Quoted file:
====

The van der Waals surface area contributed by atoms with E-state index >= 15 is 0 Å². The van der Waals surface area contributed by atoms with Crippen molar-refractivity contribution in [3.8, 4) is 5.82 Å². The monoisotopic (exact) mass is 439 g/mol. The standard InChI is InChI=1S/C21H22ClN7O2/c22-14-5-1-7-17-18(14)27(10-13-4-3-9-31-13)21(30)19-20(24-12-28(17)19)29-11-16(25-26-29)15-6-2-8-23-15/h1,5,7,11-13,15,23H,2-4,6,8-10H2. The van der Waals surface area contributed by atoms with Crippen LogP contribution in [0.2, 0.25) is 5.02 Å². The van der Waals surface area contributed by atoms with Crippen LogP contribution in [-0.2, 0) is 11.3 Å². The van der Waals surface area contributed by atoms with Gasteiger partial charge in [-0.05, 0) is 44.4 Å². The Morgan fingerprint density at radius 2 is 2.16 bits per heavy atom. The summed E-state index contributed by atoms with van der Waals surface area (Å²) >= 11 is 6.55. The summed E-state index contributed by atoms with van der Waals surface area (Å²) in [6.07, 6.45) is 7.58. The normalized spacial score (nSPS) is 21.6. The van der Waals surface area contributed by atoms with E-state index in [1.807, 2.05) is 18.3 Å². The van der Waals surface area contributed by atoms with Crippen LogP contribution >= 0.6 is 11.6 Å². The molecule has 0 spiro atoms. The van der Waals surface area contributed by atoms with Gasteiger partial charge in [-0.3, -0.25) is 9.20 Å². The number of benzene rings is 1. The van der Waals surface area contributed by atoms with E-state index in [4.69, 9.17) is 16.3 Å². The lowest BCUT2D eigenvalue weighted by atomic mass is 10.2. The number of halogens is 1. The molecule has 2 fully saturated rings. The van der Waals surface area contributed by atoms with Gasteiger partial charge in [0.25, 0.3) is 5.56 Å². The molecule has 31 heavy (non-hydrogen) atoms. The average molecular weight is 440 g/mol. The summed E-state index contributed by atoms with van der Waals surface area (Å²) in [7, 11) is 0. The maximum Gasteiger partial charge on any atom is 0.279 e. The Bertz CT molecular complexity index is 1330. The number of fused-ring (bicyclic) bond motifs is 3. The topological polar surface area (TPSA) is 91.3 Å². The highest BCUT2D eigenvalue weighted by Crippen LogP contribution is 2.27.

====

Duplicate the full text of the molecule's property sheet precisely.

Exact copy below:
The van der Waals surface area contributed by atoms with E-state index >= 15 is 0 Å². The van der Waals surface area contributed by atoms with Crippen molar-refractivity contribution in [3.8, 4) is 5.82 Å². The monoisotopic (exact) mass is 439 g/mol. The standard InChI is InChI=1S/C21H22ClN7O2/c22-14-5-1-7-17-18(14)27(10-13-4-3-9-31-13)21(30)19-20(24-12-28(17)19)29-11-16(25-26-29)15-6-2-8-23-15/h1,5,7,11-13,15,23H,2-4,6,8-10H2. The van der Waals surface area contributed by atoms with Crippen LogP contribution in [0.2, 0.25) is 5.02 Å². The van der Waals surface area contributed by atoms with Crippen LogP contribution in [-0.2, 0) is 11.3 Å². The van der Waals surface area contributed by atoms with Gasteiger partial charge in [-0.05, 0) is 44.4 Å². The Morgan fingerprint density at radius 2 is 2.16 bits per heavy atom. The summed E-state index contributed by atoms with van der Waals surface area (Å²) >= 11 is 6.55. The summed E-state index contributed by atoms with van der Waals surface area (Å²) in [6.07, 6.45) is 7.58. The normalized spacial score (nSPS) is 21.6. The van der Waals surface area contributed by atoms with E-state index in [1.807, 2.05) is 18.3 Å². The van der Waals surface area contributed by atoms with Crippen LogP contribution >= 0.6 is 11.6 Å². The molecule has 0 spiro atoms. The van der Waals surface area contributed by atoms with Gasteiger partial charge in [-0.3, -0.25) is 9.20 Å². The number of benzene rings is 1. The van der Waals surface area contributed by atoms with E-state index in [4.69, 9.17) is 16.3 Å². The lowest BCUT2D eigenvalue weighted by atomic mass is 10.2. The number of halogens is 1. The molecule has 2 fully saturated rings. The van der Waals surface area contributed by atoms with Gasteiger partial charge in [0.25, 0.3) is 5.56 Å². The molecule has 31 heavy (non-hydrogen) atoms. The average molecular weight is 440 g/mol. The summed E-state index contributed by atoms with van der Waals surface area (Å²) in [7, 11) is 0. The maximum Gasteiger partial charge on any atom is 0.279 e. The Bertz CT molecular complexity index is 1330. The number of fused-ring (bicyclic) bond motifs is 3. The topological polar surface area (TPSA) is 91.3 Å². The highest BCUT2D eigenvalue weighted by Crippen LogP contribution is 2.27.